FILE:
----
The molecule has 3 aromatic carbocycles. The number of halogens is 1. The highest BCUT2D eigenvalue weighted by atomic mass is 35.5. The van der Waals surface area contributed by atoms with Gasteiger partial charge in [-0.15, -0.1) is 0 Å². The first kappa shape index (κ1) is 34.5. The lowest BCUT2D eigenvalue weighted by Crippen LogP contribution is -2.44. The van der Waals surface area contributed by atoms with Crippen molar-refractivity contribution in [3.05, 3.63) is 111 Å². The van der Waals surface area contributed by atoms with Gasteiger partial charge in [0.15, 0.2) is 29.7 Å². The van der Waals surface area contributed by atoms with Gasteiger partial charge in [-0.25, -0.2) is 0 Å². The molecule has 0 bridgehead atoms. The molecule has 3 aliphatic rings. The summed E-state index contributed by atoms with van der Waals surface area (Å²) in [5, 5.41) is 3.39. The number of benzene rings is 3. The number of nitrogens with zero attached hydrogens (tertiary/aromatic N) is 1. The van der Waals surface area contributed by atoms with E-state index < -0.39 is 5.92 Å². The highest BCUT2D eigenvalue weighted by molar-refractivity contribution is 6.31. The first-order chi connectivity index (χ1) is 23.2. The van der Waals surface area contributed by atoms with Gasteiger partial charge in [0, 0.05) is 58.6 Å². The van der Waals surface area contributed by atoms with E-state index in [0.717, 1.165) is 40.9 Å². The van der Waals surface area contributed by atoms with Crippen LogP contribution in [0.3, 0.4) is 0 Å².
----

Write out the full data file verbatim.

The molecule has 3 aromatic carbocycles. The number of halogens is 1. The highest BCUT2D eigenvalue weighted by atomic mass is 35.5. The van der Waals surface area contributed by atoms with Gasteiger partial charge in [-0.15, -0.1) is 0 Å². The first kappa shape index (κ1) is 34.5. The lowest BCUT2D eigenvalue weighted by Crippen LogP contribution is -2.44. The van der Waals surface area contributed by atoms with Crippen molar-refractivity contribution in [3.05, 3.63) is 111 Å². The van der Waals surface area contributed by atoms with Gasteiger partial charge in [0.15, 0.2) is 29.7 Å². The van der Waals surface area contributed by atoms with Gasteiger partial charge in [-0.25, -0.2) is 0 Å². The molecule has 0 bridgehead atoms. The molecule has 3 aliphatic rings. The summed E-state index contributed by atoms with van der Waals surface area (Å²) in [5, 5.41) is 3.39. The number of benzene rings is 3. The number of nitrogens with zero attached hydrogens (tertiary/aromatic N) is 1. The van der Waals surface area contributed by atoms with E-state index < -0.39 is 5.92 Å². The highest BCUT2D eigenvalue weighted by molar-refractivity contribution is 6.31. The first-order chi connectivity index (χ1) is 23.2. The van der Waals surface area contributed by atoms with Gasteiger partial charge in [0, 0.05) is 58.6 Å². The van der Waals surface area contributed by atoms with E-state index in [0.717, 1.165) is 40.9 Å². The van der Waals surface area contributed by atoms with Crippen LogP contribution in [0.3, 0.4) is 0 Å².